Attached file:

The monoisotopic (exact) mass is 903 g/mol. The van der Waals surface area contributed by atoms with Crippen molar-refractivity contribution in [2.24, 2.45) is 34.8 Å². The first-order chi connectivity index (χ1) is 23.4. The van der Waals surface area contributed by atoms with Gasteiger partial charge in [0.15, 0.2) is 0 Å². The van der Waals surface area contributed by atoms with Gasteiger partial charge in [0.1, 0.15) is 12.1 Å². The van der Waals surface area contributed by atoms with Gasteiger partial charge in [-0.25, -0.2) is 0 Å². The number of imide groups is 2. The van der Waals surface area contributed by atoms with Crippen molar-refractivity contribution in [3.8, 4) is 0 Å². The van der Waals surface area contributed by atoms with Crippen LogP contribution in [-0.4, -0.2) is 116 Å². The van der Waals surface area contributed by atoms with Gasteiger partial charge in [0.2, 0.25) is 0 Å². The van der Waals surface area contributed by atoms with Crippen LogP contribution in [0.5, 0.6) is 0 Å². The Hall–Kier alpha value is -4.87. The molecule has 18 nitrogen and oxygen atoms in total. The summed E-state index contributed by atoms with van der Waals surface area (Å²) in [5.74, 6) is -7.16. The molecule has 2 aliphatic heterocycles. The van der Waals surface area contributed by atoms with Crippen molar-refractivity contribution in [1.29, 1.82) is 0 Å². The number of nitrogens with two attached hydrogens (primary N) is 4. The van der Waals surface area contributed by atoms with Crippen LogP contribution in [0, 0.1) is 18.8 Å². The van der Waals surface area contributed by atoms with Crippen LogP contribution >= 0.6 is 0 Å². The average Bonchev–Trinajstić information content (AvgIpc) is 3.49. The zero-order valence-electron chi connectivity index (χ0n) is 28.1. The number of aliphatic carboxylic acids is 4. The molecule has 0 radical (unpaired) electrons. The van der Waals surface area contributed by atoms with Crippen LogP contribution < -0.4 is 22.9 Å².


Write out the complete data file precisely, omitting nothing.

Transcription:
The monoisotopic (exact) mass is 903 g/mol. The van der Waals surface area contributed by atoms with Crippen molar-refractivity contribution in [2.24, 2.45) is 34.8 Å². The first-order chi connectivity index (χ1) is 23.4. The van der Waals surface area contributed by atoms with Gasteiger partial charge in [0.15, 0.2) is 0 Å². The van der Waals surface area contributed by atoms with Gasteiger partial charge in [0.1, 0.15) is 12.1 Å². The van der Waals surface area contributed by atoms with Gasteiger partial charge in [-0.25, -0.2) is 0 Å². The number of imide groups is 2. The van der Waals surface area contributed by atoms with Crippen molar-refractivity contribution in [3.8, 4) is 0 Å². The van der Waals surface area contributed by atoms with Crippen LogP contribution in [-0.4, -0.2) is 116 Å². The van der Waals surface area contributed by atoms with Gasteiger partial charge in [0.2, 0.25) is 0 Å². The van der Waals surface area contributed by atoms with Crippen LogP contribution in [0.5, 0.6) is 0 Å². The Hall–Kier alpha value is -4.87. The molecule has 18 nitrogen and oxygen atoms in total. The summed E-state index contributed by atoms with van der Waals surface area (Å²) in [5.74, 6) is -7.16. The molecule has 2 aliphatic heterocycles. The van der Waals surface area contributed by atoms with Crippen molar-refractivity contribution in [1.29, 1.82) is 0 Å². The number of nitrogens with two attached hydrogens (primary N) is 4. The van der Waals surface area contributed by atoms with Crippen LogP contribution in [0, 0.1) is 18.8 Å². The van der Waals surface area contributed by atoms with Crippen LogP contribution >= 0.6 is 0 Å². The average Bonchev–Trinajstić information content (AvgIpc) is 3.49. The zero-order valence-electron chi connectivity index (χ0n) is 28.1. The number of aliphatic carboxylic acids is 4. The molecule has 0 radical (unpaired) electrons. The van der Waals surface area contributed by atoms with Crippen LogP contribution < -0.4 is 22.9 Å².